Mauritanian human rights defenders who speak out against persistent practice of slavery and discrimination in the country have faced arbitrary arrest, torture, detention in remote prisons and the systematic banning of their gatherings, Amnesty International said in a new report published today.
‘A sword hanging over our heads’: The repression of activists speaking out against discrimination and slavery in Mauritania documents the growing repression of individuals and organizations who dare to denounce slavery and discrimination, as well as the government’s denial of the problem.
“It is a disgraceful disregard for human rights that despite abolishing slavery in law nearly 40 years ago, the Mauritanian authorities continue not only to tolerate this practice but to repress those who speak out against it,” said Alioune Tine, Amnesty International West and Central Africa Director.
“With major elections on the horizon this year and next, the risk of social unrest is high unless all voices – even critical ones - are respected. The authorities must stop this assault against human rights defenders and take concrete and meaningful measures to put an end to slavery and discrimination.”
The report details the different tactics used by the Mauritanian authorities to silence human rights defenders and activists, including prohibiting peaceful demonstrations, using excessive force against protesters, outlawing activist groups and interfering with their activities.
In 2016, international anti-slavery groups estimated that the number of people living in slavery in Mauritania could be as high as 43,000 -approximately one per cent of the total population of the country.
Amnesty International has found that police, prosecutors and the judiciary failed to respond adequately to reported cases of exploitation, to identify victims or punish suspected perpetrators. In 2016, only two individuals were sentenced by the country’s anti-slavery courts, despite them receiving 47 cases for investigation involving 53 suspects.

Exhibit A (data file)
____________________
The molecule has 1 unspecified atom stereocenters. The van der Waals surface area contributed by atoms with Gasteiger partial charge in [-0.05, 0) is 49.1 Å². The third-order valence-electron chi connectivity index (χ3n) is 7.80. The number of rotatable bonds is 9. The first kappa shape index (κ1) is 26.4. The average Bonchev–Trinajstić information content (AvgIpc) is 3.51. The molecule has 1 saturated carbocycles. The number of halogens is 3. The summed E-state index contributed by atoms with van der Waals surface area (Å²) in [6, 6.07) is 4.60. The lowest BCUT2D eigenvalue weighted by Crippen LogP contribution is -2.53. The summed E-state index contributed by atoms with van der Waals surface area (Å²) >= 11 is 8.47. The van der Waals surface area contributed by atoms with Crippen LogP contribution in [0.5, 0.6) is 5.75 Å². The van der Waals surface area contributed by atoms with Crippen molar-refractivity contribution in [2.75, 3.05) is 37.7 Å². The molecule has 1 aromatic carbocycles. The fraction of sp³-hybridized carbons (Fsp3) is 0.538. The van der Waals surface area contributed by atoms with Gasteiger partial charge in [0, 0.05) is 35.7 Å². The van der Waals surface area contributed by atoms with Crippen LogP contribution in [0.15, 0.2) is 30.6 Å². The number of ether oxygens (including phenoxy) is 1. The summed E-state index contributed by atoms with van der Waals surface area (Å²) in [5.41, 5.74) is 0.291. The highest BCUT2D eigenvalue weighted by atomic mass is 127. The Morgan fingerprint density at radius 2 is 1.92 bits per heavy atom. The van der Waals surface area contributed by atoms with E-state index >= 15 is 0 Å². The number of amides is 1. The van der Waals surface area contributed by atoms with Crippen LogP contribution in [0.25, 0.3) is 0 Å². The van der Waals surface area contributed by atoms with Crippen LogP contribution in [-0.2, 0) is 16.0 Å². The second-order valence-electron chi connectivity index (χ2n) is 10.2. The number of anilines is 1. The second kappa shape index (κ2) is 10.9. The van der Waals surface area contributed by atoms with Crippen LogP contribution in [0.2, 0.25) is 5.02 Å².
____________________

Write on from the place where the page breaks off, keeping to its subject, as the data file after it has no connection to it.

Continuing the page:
Discriminatory practices affect Haratines and Afro-Mauritanians
The report reveals that discriminatory practices particularly affect members of the Haratines and Afro-Mauritanian communities. This includes severe under-representation in leadership positions and obstacles to registration which among others limit their access to essential services.
The right to protest is also being suppressed in Mauritania, with 20 human rights groups informing Amnesty International that the authorities had banned or dispersed their peaceful assemblies in recent years – sometimes using excessive force causing serious injuries, ranging from fractured limbs to head trauma.
For example, in April 2017, a march of about 100 young activists calling for education policies to be more inclusive was violently dispersed in the capital Nouakchott, and 26 activists were arrested.
On 28 November 2017, members of the Widows and Orphans Association were beaten by security forces after 15 of them were arrested during a peaceful protest. One of the orphans required hospital treatment after being punched in the head.